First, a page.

By Jordan Cronk “This film tells the story of a boy who turned into a bird.” Portending something fantastic, these More →
By Albert Serra
For China, Zhao Liang is the poet of justice. All his works deal, directly or indirectly, with this topic with a distinctive gentleness. The demagogic, the obvious, and the commonplace don’t exist for him. Be it through the use of violence (the pieces of human flesh of the woman run over by the train, shot in close up in 2009’s Petition), the humour, always lyrical and unexpected (the interrogation scenes of the scrap merchant in 2007’s Crime and Punishment), the sensuality of the textures (the nighttime shots lit up with a flashlight in Petition), or the editing, his images always transcend the banality of the document. Despite being strongly engaged with the sad reality of his country, Zhao Liang’s images aren’t a description of reality; they are a hymn. It is the only way to subvert, of not being a slave to his own testimony. Zhao Liang cannot simply describe social injustices, lies, abuses of power…because as an author he’s realized that “reality” itself is unjust and abusive. And it’s absurd to find a way to fight against it because reality has as much power as the “system” does in China.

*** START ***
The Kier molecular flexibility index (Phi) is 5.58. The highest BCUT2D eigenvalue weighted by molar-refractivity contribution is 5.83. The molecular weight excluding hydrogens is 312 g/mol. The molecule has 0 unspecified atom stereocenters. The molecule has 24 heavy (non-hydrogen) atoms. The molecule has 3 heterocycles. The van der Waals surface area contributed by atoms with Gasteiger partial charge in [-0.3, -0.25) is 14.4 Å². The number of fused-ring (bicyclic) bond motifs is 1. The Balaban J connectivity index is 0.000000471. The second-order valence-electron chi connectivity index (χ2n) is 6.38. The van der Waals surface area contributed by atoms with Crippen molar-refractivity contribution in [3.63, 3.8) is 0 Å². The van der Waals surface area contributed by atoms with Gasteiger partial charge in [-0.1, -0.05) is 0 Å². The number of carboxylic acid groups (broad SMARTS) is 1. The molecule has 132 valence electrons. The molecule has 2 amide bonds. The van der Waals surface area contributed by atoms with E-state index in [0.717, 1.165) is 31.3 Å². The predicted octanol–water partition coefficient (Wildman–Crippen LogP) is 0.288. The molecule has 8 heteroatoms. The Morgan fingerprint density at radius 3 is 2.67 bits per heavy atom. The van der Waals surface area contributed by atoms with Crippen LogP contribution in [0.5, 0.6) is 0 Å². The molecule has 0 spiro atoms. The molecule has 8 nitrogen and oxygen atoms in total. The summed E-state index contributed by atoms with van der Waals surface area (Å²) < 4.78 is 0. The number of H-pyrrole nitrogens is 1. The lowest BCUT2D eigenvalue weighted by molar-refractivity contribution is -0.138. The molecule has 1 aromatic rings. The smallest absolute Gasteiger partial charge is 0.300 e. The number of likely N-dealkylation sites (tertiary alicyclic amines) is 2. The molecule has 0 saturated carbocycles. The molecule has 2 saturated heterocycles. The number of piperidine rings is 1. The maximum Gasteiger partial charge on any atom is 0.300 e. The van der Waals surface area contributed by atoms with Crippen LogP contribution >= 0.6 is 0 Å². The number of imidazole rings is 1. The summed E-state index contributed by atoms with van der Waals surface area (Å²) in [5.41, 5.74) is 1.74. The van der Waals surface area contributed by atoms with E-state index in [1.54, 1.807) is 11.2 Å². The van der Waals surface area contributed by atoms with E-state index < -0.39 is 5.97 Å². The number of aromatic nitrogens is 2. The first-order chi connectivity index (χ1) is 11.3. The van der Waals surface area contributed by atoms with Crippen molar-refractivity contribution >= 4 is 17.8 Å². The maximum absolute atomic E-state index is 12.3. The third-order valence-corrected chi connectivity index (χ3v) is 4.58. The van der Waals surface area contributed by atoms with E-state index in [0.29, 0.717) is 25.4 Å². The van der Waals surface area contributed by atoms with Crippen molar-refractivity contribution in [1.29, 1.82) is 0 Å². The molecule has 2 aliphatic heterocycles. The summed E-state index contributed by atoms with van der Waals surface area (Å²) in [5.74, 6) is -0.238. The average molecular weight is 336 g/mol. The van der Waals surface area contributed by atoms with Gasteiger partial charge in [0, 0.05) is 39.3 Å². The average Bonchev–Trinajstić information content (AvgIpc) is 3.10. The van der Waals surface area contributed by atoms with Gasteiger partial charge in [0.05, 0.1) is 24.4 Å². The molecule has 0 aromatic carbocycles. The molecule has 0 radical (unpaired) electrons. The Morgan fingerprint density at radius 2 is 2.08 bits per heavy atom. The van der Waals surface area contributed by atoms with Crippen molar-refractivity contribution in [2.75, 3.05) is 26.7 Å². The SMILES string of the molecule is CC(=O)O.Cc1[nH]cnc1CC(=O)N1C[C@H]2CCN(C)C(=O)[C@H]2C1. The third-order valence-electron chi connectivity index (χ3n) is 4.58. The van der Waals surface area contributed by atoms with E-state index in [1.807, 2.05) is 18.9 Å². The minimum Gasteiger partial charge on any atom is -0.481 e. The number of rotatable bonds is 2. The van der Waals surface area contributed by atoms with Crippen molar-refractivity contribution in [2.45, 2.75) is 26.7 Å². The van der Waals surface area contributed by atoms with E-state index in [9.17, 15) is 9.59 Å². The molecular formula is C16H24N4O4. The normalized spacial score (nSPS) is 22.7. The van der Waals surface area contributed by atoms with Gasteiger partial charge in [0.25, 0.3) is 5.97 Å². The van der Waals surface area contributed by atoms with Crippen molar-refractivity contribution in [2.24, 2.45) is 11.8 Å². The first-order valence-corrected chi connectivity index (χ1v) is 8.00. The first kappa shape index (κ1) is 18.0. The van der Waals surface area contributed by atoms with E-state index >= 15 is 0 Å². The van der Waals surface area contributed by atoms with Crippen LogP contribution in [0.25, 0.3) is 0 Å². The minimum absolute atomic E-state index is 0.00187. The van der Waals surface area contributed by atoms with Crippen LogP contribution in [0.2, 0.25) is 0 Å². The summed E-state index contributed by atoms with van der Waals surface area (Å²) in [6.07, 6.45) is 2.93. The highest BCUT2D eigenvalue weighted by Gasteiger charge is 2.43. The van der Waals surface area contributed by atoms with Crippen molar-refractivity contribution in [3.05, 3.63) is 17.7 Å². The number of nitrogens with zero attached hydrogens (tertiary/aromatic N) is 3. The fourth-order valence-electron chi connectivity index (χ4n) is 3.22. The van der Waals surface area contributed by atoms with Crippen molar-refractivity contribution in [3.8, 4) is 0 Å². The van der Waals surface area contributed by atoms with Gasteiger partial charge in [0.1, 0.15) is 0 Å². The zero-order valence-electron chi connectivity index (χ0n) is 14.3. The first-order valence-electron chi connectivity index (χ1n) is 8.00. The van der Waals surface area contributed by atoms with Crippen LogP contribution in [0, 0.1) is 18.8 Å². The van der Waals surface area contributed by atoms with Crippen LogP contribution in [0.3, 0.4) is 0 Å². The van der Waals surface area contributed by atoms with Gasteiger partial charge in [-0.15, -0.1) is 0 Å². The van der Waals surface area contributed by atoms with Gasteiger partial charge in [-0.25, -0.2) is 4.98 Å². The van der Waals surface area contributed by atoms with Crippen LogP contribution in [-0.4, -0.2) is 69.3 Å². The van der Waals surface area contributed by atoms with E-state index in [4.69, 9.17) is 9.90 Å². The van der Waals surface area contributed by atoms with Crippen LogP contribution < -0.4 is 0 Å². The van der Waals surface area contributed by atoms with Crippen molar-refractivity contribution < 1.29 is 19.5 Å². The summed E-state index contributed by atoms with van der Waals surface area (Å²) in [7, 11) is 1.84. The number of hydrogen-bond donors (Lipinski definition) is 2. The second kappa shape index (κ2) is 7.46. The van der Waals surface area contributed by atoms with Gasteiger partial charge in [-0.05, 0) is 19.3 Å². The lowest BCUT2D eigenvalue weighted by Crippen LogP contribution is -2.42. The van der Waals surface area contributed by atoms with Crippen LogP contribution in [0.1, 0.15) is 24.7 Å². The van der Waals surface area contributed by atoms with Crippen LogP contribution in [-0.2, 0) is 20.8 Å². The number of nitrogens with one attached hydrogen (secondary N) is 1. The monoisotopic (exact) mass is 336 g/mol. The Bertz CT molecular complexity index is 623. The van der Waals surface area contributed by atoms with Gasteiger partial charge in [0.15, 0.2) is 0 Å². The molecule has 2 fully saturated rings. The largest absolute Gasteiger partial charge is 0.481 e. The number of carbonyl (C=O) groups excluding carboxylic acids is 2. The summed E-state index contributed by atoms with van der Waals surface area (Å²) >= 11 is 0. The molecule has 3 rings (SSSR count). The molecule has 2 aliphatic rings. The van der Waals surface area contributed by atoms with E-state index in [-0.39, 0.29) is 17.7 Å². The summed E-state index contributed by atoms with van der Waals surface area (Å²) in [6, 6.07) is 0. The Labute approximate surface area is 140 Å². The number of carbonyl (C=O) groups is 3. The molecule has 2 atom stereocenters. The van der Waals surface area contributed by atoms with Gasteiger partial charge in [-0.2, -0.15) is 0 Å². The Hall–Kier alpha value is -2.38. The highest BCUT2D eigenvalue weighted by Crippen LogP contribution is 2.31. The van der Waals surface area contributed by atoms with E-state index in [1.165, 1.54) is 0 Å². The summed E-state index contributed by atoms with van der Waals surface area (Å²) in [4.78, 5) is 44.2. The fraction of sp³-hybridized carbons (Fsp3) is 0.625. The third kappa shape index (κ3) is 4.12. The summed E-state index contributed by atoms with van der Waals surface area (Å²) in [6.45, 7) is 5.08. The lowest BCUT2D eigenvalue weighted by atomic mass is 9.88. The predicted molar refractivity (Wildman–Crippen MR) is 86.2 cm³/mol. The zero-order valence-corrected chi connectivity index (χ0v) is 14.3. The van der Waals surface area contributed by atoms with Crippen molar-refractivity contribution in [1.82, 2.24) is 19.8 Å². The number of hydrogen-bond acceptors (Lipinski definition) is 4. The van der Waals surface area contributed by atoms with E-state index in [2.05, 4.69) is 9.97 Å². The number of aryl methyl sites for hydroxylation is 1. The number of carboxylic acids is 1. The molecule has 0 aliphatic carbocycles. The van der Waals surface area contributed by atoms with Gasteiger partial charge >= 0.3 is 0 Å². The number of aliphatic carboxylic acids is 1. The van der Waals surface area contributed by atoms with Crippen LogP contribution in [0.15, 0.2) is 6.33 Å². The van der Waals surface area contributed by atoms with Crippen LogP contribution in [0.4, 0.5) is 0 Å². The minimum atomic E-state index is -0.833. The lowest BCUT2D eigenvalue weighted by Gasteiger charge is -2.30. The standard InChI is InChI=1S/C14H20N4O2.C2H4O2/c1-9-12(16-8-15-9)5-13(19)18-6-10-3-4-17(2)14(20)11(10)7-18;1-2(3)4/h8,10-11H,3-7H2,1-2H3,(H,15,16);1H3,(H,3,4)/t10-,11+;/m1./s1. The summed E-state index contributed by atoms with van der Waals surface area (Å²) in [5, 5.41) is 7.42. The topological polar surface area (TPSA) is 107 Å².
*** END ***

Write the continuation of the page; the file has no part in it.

Zhao Liang’s patience must be the same as the patience of the litigants of Petition, as seen in his labourious, morose working method, but his objective is the opposite. You can’t challenge reality (because you risk ending up like the community of litigants), so you have to sing it. To the point of looking for beauty in what is unjust? Yes, even to that point. Reality—in other words, power—can easily assimilate its own critique, but not its hymn, which will always be the property of the poet. With any other topic he could have been involuntarily serving the propaganda of what he’s criticizing, but the issue of the absence of justice turns our hearts with so much power that this is impossible. It’s an issue that can’t be read in two ways because the facts that Zhao Liang describe are flagrantly indisputable (and therefore, impossible to manipulate, even though contemporary pessimism, since the birth of the audiovisual, tell us that everything is). In spite of this—and much to his regret, I imagine—because of his formal strength, his inspiration, Zhao Liang has become not the poet of justice, but the poet of injustice (he doesn’t criticize, he sings)…affirming the superiority of art and the artist over the rest of the mortals.